Both boys take omega-3 and 6 daily. Jeremiah has been using KeenMind (Bacopa monnieri) for the past two years and says that it improved his concentration from day one. Joshua believes he has benefited from using BioStrath.

    Jeremiah’s success is also due to Armien’s positive attitude. She would always tell him: ‘You are clever and you will get there!’

    Concentration can be taught to kids


    ‘The South African education system no longer includes training in the critical foundational skills – even at Grade One level,’ Du Plessis says.

    Both Du Plessis and Alan Yip, founder of the Singapore Mind Edge Academy concur that concentration is challenged globally by multimedia distractions like television, electronic gaming and smartphone usage.

    ‘With electronic media, children no longer have to use their imaginations, or remember what happened in a radio episode the day before,” Du Plessis elaborates. “Fewer parents read to their children and so they have also lost out on the opportunity to memorise the words of stories and nursery rhymes being read over and over to them.’


    At Edublox, 30 to 40 hours of tuition places a learner on a higher cognitive level. Optimising reading, spelling and mathematical performance can take anything from 60 to 210 hours of additional training, depending on the level of difficulty experienced by the child.

    Usually one class per week, combined with homework of a few minutes per day, is recommended. Classes take place after school and are 1,5 hours long.

    Du Plessis believes that allopathic medication for ADD should be considered by parents in consultation with appropriate treating professionals only after training in foundational cognitive skills has taken place and clinically natural medicines have been tried.

    Edublox has received positive feedback from parents who have used Bacopa monnieri for their children.


    Mind Edge founder, Alan Yip, shares some basic concentration tips:

    • Staying focused during homework or exam preparation
    • Tackle the most challenging projects when you are at your peak level of alertness.
    • Be positive and tell yourself that you can manage the assignment.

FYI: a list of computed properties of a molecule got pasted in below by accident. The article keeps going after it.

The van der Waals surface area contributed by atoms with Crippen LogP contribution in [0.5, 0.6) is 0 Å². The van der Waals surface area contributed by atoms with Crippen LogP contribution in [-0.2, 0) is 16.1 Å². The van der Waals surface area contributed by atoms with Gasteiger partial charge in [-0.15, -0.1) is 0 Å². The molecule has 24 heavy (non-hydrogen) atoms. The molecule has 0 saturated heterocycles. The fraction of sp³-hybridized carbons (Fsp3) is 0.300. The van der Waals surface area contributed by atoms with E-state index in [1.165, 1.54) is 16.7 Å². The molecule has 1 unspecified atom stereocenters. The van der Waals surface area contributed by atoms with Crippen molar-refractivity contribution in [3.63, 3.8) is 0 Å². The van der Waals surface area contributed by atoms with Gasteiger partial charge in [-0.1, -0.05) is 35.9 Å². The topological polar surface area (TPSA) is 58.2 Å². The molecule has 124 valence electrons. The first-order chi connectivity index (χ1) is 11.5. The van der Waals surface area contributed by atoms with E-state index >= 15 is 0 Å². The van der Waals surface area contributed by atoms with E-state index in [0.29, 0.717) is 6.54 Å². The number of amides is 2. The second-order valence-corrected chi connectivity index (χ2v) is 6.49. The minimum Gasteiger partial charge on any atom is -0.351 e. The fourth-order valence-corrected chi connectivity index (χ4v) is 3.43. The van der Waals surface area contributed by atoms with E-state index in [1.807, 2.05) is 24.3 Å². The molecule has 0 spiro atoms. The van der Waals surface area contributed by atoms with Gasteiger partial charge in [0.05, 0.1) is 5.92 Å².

• Ideally study alone, so other people won’t interrupt your concentration.
    • Get into the right frame of mind. Put all your worries and distractions aside, perhaps by writing them down as a list for later consideration.
    • Cut out external distractions like the TV or radio playing in the background. Put your cell phone away.
    • Plan what you are going to do before studying. Research shows that this alone can boost your concentration by 200 to 400%.
    • Have clear, concrete goals – for example, how many sums, or pages of history you are going to learn
    • Study for 30 to 40 minutes.
    • Before you switch to the next subject, read just one more page. It’s like doing one more bench press to improve and push your concentration to its maximum limit.
    • Train your child to concentrate by doing the following exercises, first for just a minute, and then for slightly longer periods of time:
      • Close your eyes. Visualise a clear picture of an object like an apple. Hold it still in your mind counting from 30 backwards to one.
      • Use an inspiring word or phrase like ‘I can do it!’ or ‘Success’ and repeat it in your head for one to five minutes. This helps to build endurance and the muscle of concentration.
      • Get your child to count the number of words or punctuation marks in a passage. Then get her to count at a higher level by only using her eyes, and not her fingers.

    Editor's note: These articles may also be helpful: Build your Child’s Confidence and Benefits of Listening to Music in the Classroom